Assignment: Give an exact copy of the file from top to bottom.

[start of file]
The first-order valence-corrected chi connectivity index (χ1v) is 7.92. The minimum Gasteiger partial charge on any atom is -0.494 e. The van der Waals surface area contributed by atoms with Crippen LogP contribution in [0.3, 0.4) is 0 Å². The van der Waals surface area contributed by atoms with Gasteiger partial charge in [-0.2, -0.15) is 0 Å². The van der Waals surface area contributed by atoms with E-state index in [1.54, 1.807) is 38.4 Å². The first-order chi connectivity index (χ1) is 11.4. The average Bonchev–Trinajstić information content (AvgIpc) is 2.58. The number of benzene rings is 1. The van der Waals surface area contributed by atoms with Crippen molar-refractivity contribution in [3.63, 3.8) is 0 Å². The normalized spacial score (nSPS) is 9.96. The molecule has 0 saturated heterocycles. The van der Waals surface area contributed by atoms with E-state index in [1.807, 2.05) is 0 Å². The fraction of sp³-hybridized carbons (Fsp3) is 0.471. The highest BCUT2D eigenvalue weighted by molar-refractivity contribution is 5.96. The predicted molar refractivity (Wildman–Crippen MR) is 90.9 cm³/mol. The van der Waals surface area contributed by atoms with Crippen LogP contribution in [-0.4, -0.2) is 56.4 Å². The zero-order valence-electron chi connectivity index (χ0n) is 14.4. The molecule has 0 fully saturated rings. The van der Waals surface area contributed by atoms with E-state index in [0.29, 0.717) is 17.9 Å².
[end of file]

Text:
The first-order valence-corrected chi connectivity index (χ1v) is 7.92. The minimum Gasteiger partial charge on any atom is -0.494 e. The van der Waals surface area contributed by atoms with Crippen LogP contribution in [0.3, 0.4) is 0 Å². The van der Waals surface area contributed by atoms with Gasteiger partial charge in [-0.2, -0.15) is 0 Å². The van der Waals surface area contributed by atoms with E-state index in [1.54, 1.807) is 38.4 Å². The first-order chi connectivity index (χ1) is 11.4. The average Bonchev–Trinajstić information content (AvgIpc) is 2.58. The number of benzene rings is 1. The van der Waals surface area contributed by atoms with Crippen molar-refractivity contribution in [3.63, 3.8) is 0 Å². The normalized spacial score (nSPS) is 9.96. The molecule has 0 saturated heterocycles. The van der Waals surface area contributed by atoms with E-state index in [1.807, 2.05) is 0 Å². The fraction of sp³-hybridized carbons (Fsp3) is 0.471. The highest BCUT2D eigenvalue weighted by molar-refractivity contribution is 5.96. The predicted molar refractivity (Wildman–Crippen MR) is 90.9 cm³/mol. The van der Waals surface area contributed by atoms with Crippen LogP contribution in [-0.4, -0.2) is 56.4 Å². The zero-order valence-electron chi connectivity index (χ0n) is 14.4. The molecule has 0 fully saturated rings. The van der Waals surface area contributed by atoms with E-state index in [0.29, 0.717) is 17.9 Å².